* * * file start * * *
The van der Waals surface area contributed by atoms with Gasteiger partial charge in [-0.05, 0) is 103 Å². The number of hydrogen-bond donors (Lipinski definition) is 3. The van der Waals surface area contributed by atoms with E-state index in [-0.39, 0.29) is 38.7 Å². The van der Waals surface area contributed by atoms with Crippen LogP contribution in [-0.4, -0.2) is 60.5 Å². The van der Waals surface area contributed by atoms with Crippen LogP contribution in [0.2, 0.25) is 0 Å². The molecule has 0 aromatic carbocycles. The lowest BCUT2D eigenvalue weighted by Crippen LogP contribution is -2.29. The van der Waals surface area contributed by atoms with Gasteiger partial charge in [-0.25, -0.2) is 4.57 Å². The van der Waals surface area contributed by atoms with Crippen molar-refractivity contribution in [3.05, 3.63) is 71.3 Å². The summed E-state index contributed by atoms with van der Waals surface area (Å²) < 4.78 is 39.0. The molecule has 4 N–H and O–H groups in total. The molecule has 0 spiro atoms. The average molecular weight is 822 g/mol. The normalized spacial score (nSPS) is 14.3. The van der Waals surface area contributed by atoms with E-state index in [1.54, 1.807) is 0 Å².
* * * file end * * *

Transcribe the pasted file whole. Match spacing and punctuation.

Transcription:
The van der Waals surface area contributed by atoms with Gasteiger partial charge in [-0.05, 0) is 103 Å². The number of hydrogen-bond donors (Lipinski definition) is 3. The van der Waals surface area contributed by atoms with E-state index in [-0.39, 0.29) is 38.7 Å². The van der Waals surface area contributed by atoms with Crippen LogP contribution in [-0.4, -0.2) is 60.5 Å². The van der Waals surface area contributed by atoms with Crippen LogP contribution in [0.2, 0.25) is 0 Å². The molecule has 0 aromatic carbocycles. The lowest BCUT2D eigenvalue weighted by Crippen LogP contribution is -2.29. The van der Waals surface area contributed by atoms with Gasteiger partial charge in [-0.25, -0.2) is 4.57 Å². The van der Waals surface area contributed by atoms with Crippen molar-refractivity contribution in [3.05, 3.63) is 71.3 Å². The summed E-state index contributed by atoms with van der Waals surface area (Å²) < 4.78 is 39.0. The molecule has 4 N–H and O–H groups in total. The molecule has 0 spiro atoms. The average molecular weight is 822 g/mol. The normalized spacial score (nSPS) is 14.3. The van der Waals surface area contributed by atoms with E-state index in [1.54, 1.807) is 0 Å².